Skip to main content Accessibility help

Infant-directed speech facilitates lexical learning in adults hearing Chinese: implications for language acquisition*

  • Roberta Michnick Golinkoff (a1) and Anthony Alioto (a1)


Experiments 1 and 2 examined the effects of infant-directed (ID) speech on adults' ability to learn an individual target word in sentences in an unfamiliar, non-Western language (Chinese). English-speaking adults heard pairs of sentences read by a female, native Chinese speaker in either ID or adult-directed (AD) speech. The pairs of sentences described slides of 10 common objects. The Chinese name for the object (the target word) was placed in an utterance-final position in experiment? (n= 61) and in a medial position in experiment 2 (n= 79). At test, each Chinese target word was presented in isolation in AD speech in a recognition task. Only subjects who heard ID speech with the target word in utterance-final position demonstrated learning of the target words. The results support assertions that ID speech, which tends to put target words in sentence-final position, may assist infants in segmenting and remembering portions of the linguistic stream. In experiment 3 (n= 23), subjects judged whether each of the ID and AD speech samples prepared for experiments ? and 2 were directed to an adult or to an infant. Judgements were above chance for two types of sentence: ID speech with the target word in the final position and AD speech with the target word in a medial position. In addition to indirectly confirming the results of experiments 1 and 2, these findings suggest that at least some of the prosodic features which comprise ID speech in Chinese and English must overlap.


Corresponding author

Department of Educational Studies, University of Delaware, Newark, Delaware 19716, USA. E-mail:


Hide All

The pilot version of these studies was conducted as an honours thesis completed by the second author under the supervision of the first author. We wish to thank Tim Konoid and Betty McGrath for their statistical assistance, Steven Hoskins for the acoustic analyses, and Wenjun Ruan and Jenny Wong for their help in producing the stimulus tapes. We also thank the Honours Program at the University of Delaware and, in particular, Dr Joan Bennett, for their support. Peter Jusczyk gave us excellent comments on an earlier draft. Alioto is presently at Kent State University.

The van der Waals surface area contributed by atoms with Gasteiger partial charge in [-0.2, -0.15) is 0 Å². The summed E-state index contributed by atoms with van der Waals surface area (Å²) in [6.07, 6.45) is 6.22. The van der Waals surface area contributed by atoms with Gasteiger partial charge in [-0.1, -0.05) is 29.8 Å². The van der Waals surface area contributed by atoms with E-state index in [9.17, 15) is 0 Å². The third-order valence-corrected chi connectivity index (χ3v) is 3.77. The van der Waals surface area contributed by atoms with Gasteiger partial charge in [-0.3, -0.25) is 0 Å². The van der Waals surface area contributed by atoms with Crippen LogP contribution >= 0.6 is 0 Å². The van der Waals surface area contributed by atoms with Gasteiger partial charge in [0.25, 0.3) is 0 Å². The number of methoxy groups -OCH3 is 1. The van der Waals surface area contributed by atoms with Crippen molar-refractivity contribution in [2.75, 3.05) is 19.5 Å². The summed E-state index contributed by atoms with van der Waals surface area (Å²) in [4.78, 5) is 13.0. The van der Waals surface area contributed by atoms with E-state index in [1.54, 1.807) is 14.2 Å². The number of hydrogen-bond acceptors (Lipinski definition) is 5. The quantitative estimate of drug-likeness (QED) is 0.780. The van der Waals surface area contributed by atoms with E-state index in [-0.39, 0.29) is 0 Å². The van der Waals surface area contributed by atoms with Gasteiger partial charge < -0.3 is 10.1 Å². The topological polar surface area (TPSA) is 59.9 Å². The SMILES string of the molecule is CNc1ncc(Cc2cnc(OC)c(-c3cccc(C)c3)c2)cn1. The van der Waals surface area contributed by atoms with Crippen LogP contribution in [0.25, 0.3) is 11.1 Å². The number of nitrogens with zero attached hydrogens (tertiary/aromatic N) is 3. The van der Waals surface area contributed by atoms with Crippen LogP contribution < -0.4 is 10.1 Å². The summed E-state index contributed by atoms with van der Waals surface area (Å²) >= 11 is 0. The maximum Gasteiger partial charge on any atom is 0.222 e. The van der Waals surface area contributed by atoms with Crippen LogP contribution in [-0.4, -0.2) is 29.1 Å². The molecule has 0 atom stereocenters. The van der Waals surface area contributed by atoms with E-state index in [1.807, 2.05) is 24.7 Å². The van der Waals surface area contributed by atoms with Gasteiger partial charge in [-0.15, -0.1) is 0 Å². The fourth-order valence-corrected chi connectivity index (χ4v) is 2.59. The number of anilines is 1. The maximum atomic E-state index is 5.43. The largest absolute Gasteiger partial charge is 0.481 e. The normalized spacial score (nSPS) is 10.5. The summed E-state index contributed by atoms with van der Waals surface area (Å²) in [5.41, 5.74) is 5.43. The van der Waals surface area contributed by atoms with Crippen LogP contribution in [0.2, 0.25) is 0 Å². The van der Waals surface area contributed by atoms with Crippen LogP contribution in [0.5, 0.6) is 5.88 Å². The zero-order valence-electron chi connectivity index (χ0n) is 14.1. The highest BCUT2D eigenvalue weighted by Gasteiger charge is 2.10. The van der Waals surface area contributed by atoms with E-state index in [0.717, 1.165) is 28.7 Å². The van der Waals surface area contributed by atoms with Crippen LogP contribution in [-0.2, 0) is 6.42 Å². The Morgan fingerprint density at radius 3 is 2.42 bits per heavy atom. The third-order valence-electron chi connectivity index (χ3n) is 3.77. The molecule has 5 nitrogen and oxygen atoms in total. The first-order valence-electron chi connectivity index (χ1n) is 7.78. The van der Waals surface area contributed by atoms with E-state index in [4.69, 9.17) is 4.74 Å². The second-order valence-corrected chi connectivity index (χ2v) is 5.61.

Hide All
Adamson, L. B. & Bakeman, R. (1991). The development of shared attention during infancy. In Vasta, R. (ed.), Annals of child development, Volume 8. London: Kingsley.
Akhtar, N., Dunham, F. & Dunham, P. J. (1991). Directive interactions and early vocabulary development: the role of joint attentional focus. Journal of Child Language 18, 41–9.
Aslin, R. N. (1992). Segmentation of fluent speech into words: learning models and the role of maternal input. In de Boysson-Bardies, B., Schonen, S., Jusczyk, P., MacNeilage, P. & Morton, J. (eds), Developmental neurocognition: speech and face processing in the first year of life. Dordrecht: Kluwer.
Beach, C. M. (1991). The interpretation of prosodic patterns at points of syntactic structure ambiguity: evidence for cue trading relations. Journal of Memory and Language 30, 644–63.
Bernstein-Ratner, N. (1986). Durational cues which mark clause boundaries in mother-child speech. Journal of Phonetics 14, 303–9.
Bock, J. K. & Mazzella, J. R. (1983). Intonational marking of given and new information: some consequences for comprehension. Memory and Cognition 11, 6476.
Brown, G. (1983). Prosodic structure and the given/new distinction. In Cutler, A. & Ladd, D. R. (eds), Prosody: models and measurements. Berlin: Springer-Verlag.
Cole, R. & Jakimik, J. (1980). A model of speech perception. In Cole, R. (ed.), Perception and production affluent speech. Hillsdale, NJ: Erlbaum.
Cooper, R. P. & Aslin, R. N. (1990). Preference for infant-directed speech in the first month after birth. Child Development 61, 1584–95.
Cooper, W. E. & Paccia-Cooper, J. (1980). Syntax and speech. Cambridge, MA: Harvard University Press.
Cutler, A. & Butterfield, S. (1992). Rhythmic cues to speech segmentation: evidence from juncture misperception. Journal of Memory and Language 31, 281–36.
Fernald, A. (1985). Four-month-old infants prefer to listen to motherese. Infant Behavior and Development 8, 181–95.
Fernald, A. (1989). Intonation and communicative intent in mothers' speech to infants: is the melody the message? Child Development 60, 1497–510.
Fernald, A. (1991). Prosody in speech to children: prelinguistic and linguistic functions. In Vasta, R. (ed.), Annals of child development, Vol. 8. London: Kingsley.
Fernald, A. & Mazzie, C. (1991). Prosody and focus in speech to infants and adults. Developmental Psychology 27, 209–21.
Fernald, A., McRoberts, G. & Herrera, C. (in press). Effects of prosody and word position on lexical comprehension in infants. Journal of Experimental Psychology.
Fernald, A. & Morikawa, H. (1993). Common themes and cultural variations in Japanese and American mothers' speech to infants. Child Development 64, 637–56.
Fernald, A., Taeschner, T., Dunn, J., Papousek, M., de Boysson-Bardies, B. & Fukui, I. (1989). A cross-language study of prosodic modifications in mothers' and fathers' speech to preverbal infants. Journal of Child Language 16, 477501.
Gleitman, L. R., Gleitman, H., Landau, B. & Wanner, E. (1987). Where learning begins: initial representations for language learning. In Newmeyer, F. (ed.), Linguistics: The Cambridge Survey, Vol. 3. New York: C.U.P.